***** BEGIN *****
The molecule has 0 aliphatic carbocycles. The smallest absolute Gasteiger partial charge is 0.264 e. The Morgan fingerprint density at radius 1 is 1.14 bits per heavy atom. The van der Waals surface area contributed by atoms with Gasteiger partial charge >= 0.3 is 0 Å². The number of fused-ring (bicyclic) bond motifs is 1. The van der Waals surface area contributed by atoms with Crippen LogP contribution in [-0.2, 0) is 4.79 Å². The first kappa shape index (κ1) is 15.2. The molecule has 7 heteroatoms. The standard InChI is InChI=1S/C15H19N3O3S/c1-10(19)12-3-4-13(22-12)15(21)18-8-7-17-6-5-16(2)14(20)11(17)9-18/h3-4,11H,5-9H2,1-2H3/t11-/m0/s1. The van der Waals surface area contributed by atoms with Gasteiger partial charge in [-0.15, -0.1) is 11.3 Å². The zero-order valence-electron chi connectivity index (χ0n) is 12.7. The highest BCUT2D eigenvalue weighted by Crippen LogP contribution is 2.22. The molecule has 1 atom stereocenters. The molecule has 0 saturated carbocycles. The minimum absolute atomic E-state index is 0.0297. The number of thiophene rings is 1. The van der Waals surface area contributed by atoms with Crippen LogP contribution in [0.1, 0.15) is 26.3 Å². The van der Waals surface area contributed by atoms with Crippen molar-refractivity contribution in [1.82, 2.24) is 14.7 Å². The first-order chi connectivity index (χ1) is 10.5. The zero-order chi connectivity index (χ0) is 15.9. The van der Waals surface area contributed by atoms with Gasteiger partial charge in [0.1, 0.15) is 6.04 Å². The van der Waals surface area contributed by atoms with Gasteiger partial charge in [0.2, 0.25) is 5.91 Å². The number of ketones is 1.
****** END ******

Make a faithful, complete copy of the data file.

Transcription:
The molecule has 0 aliphatic carbocycles. The smallest absolute Gasteiger partial charge is 0.264 e. The Morgan fingerprint density at radius 1 is 1.14 bits per heavy atom. The van der Waals surface area contributed by atoms with Gasteiger partial charge >= 0.3 is 0 Å². The number of fused-ring (bicyclic) bond motifs is 1. The van der Waals surface area contributed by atoms with Crippen LogP contribution in [-0.2, 0) is 4.79 Å². The first kappa shape index (κ1) is 15.2. The molecule has 7 heteroatoms. The standard InChI is InChI=1S/C15H19N3O3S/c1-10(19)12-3-4-13(22-12)15(21)18-8-7-17-6-5-16(2)14(20)11(17)9-18/h3-4,11H,5-9H2,1-2H3/t11-/m0/s1. The van der Waals surface area contributed by atoms with Gasteiger partial charge in [-0.15, -0.1) is 11.3 Å². The zero-order valence-electron chi connectivity index (χ0n) is 12.7. The highest BCUT2D eigenvalue weighted by Crippen LogP contribution is 2.22. The molecule has 1 atom stereocenters. The molecule has 0 saturated carbocycles. The minimum absolute atomic E-state index is 0.0297. The number of thiophene rings is 1. The van der Waals surface area contributed by atoms with Crippen LogP contribution in [0.1, 0.15) is 26.3 Å². The van der Waals surface area contributed by atoms with Crippen molar-refractivity contribution in [1.82, 2.24) is 14.7 Å². The first-order chi connectivity index (χ1) is 10.5. The zero-order chi connectivity index (χ0) is 15.9. The van der Waals surface area contributed by atoms with Gasteiger partial charge in [0.1, 0.15) is 6.04 Å². The van der Waals surface area contributed by atoms with Gasteiger partial charge in [0.2, 0.25) is 5.91 Å². The number of ketones is 1.